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Ajax to refresh array

by packetstormer (Monk)
on Mar 24, 2011 at 10:17 UTC ( #895215=perlquestion: print w/ replies, xml ) Need Help??
packetstormer has asked for the wisdom of the Perl Monks concerning the following question:

Looking for some pointers really. I have a web page that will post information. I would like to show the user a list of their posted information. That is, everytime they hit the "Submit" button, the text they entered gets added to a list below, building a list for them.

I can do this by writing out to file then reading it back but its messy in more ways that one.

I have been looking at CGI::Ajax which looks promising but I can't seem to figure out a way to do what I need which is basically: Create an array for the session then add to it and show contents until session is over (I am not using any session tokens at all I would like not to)

Any pointers or suggestions?

Comment on Ajax to refresh array
Re: Ajax to refresh array
by GrandFather (Cardinal) on Mar 24, 2011 at 10:24 UTC

    Why not use a little JavaScript client side to populate the list using an "Add" button then send the list to the server when they click "Submit"?

    True laziness is hard work
Re: Ajax to refresh array
by dsheroh (Parson) on Mar 24, 2011 at 10:25 UTC
    You'll need to store the array-in-progress somewhere (session, database, hidden DOM elements in your AJAX replies...) because each AJAX transaction is an independent HTTP request, meaning that your environment does not automatically carry over from one to the next.

    The basic structure of your AJAX handler, then, will be something along the lines of:

    retrieve previous set of values add new user-submitted value to the set store new set of values send an HTML snippet back for CGI::Ajax to insert into the page
    If you show some of your current code, we can provide more detailed advice, but perhaps that brief outline will be enough to get you going.
Re: Ajax to refresh array
by dHarry (Abbot) on Mar 24, 2011 at 10:29 UTC

    You want to keep state for the session, a logical choice would be CGI::State. There are many ways to keep state (cookies, hidden fields etc.) all have their (dis)advantages. You can also Ajax for keeping state though I'm not sure that is the way to go for you. Where do you want to keep state on the client or on the server?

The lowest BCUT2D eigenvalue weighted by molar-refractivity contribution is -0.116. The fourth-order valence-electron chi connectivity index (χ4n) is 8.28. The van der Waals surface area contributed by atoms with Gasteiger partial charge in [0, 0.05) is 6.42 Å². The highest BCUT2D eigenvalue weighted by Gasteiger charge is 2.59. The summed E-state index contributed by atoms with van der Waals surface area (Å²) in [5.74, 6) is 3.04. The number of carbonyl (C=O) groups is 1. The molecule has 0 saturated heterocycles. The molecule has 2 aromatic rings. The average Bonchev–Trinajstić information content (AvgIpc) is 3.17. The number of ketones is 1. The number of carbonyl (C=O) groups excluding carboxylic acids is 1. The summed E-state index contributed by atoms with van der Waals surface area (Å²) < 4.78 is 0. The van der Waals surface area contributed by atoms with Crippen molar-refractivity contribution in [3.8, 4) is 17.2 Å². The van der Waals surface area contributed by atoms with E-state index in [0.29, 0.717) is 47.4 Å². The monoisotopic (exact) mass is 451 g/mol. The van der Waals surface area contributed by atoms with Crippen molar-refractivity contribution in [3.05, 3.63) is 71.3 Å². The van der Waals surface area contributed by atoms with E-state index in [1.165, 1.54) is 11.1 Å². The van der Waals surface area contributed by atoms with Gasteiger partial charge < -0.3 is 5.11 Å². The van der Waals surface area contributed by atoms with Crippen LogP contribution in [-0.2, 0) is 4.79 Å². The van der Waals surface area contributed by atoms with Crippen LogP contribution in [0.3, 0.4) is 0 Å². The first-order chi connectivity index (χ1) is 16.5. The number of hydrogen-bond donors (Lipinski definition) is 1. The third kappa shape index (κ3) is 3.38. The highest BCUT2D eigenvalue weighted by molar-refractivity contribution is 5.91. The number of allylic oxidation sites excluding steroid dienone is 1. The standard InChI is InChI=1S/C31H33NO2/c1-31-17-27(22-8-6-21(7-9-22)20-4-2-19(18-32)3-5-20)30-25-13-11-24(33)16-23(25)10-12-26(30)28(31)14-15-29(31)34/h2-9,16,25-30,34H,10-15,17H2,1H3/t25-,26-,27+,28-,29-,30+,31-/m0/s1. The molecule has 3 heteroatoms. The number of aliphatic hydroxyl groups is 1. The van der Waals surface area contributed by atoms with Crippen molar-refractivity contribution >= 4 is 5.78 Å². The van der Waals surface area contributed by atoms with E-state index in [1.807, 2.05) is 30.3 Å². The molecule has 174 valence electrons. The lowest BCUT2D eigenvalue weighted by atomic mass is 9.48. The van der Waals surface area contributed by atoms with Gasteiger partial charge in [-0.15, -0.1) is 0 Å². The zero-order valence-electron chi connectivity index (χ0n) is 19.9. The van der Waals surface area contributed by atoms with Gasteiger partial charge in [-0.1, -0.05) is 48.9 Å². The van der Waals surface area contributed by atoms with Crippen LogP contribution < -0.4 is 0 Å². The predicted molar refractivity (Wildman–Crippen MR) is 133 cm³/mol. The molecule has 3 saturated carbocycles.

Cheers

    Harry

Re: Ajax to refresh array
by sundialsvc4 (Abbot) on Mar 24, 2011 at 15:37 UTC

    My field-experience with helper modules like these has been mixed.   They sound helpful, and I am quite sure that they are, in appropriate circumstances, but I consistently find that, if I start out with one of them, I do not finish with any of them.   (Let me stress that this is meant as no slight whatsoever either against these packages, nor against their authors!)

    Usually, I find that I must knuckle-down and write JavaScript code, using some existing framework or another (Prototype, ExtJS, pick-one...) to do the necessary browser-specific heavy lifting on the client side ... which is now the side where everything that the end-user sees now takes place.   The user is no longer talking to “your Perl program,” running on a server someplace.   Instead, the user is talking to a JavaScript program running on his or her browser, and it is talking to your Perl program.   (Naturally, a CPAN module designed for use with the client-side framework that I have selected is used to decode the request and to encode the response.)   The unfortunate consequence of this, is that I am now writing and maintaining two programs, but c’est la guerre.

    Again to my way of thinking, the client is not “telling the server to call this-or-that Perl module.”   The client is “making a request,” and really doesn’t know or care how the server carries out that request.   This is the approach, and the mind-set, that works best for me.

    Session-cookies are, of course, fundamental to all HTTP protocols, so every incoming AJAX request will be accompanied by such a cookie (or, equivalently, by an authentication string which your client is obliged to keep and to send with every request).   Your server-side code has to validate this string with every request, and then use it to retrieve session-state data from the server-side store that you have made for that purpose.

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